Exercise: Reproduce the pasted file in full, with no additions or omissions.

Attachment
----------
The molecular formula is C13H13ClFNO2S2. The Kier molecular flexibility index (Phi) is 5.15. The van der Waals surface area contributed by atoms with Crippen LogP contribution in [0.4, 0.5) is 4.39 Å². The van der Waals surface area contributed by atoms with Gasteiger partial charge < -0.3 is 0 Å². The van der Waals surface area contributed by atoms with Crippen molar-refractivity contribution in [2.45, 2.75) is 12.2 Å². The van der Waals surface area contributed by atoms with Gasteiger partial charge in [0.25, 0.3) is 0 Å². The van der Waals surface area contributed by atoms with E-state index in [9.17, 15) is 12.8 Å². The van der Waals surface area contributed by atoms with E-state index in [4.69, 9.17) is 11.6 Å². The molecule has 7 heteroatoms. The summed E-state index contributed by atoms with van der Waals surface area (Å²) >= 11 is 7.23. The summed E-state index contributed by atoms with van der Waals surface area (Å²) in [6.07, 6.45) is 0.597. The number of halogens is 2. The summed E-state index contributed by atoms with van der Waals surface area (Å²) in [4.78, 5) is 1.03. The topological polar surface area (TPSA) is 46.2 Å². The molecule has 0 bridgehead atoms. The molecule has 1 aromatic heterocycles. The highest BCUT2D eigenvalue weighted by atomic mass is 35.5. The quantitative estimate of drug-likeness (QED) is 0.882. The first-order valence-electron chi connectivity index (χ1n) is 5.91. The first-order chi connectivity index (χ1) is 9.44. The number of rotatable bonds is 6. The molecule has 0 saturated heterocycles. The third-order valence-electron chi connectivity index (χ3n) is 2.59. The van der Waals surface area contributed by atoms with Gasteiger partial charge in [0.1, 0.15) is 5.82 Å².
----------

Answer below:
The molecular formula is C13H13ClFNO2S2. The Kier molecular flexibility index (Phi) is 5.15. The van der Waals surface area contributed by atoms with Crippen LogP contribution in [0.4, 0.5) is 4.39 Å². The van der Waals surface area contributed by atoms with Gasteiger partial charge < -0.3 is 0 Å². The van der Waals surface area contributed by atoms with Crippen molar-refractivity contribution in [2.45, 2.75) is 12.2 Å². The van der Waals surface area contributed by atoms with Gasteiger partial charge in [0.25, 0.3) is 0 Å². The van der Waals surface area contributed by atoms with E-state index in [9.17, 15) is 12.8 Å². The van der Waals surface area contributed by atoms with E-state index in [4.69, 9.17) is 11.6 Å². The molecule has 7 heteroatoms. The summed E-state index contributed by atoms with van der Waals surface area (Å²) >= 11 is 7.23. The summed E-state index contributed by atoms with van der Waals surface area (Å²) in [6.07, 6.45) is 0.597. The number of halogens is 2. The summed E-state index contributed by atoms with van der Waals surface area (Å²) in [4.78, 5) is 1.03. The topological polar surface area (TPSA) is 46.2 Å². The molecule has 0 bridgehead atoms. The molecule has 1 aromatic heterocycles. The highest BCUT2D eigenvalue weighted by atomic mass is 35.5. The quantitative estimate of drug-likeness (QED) is 0.882. The first-order valence-electron chi connectivity index (χ1n) is 5.91. The first-order chi connectivity index (χ1) is 9.44. The number of rotatable bonds is 6. The molecule has 0 saturated heterocycles. The third-order valence-electron chi connectivity index (χ3n) is 2.59. The van der Waals surface area contributed by atoms with Gasteiger partial charge in [0.1, 0.15) is 5.82 Å².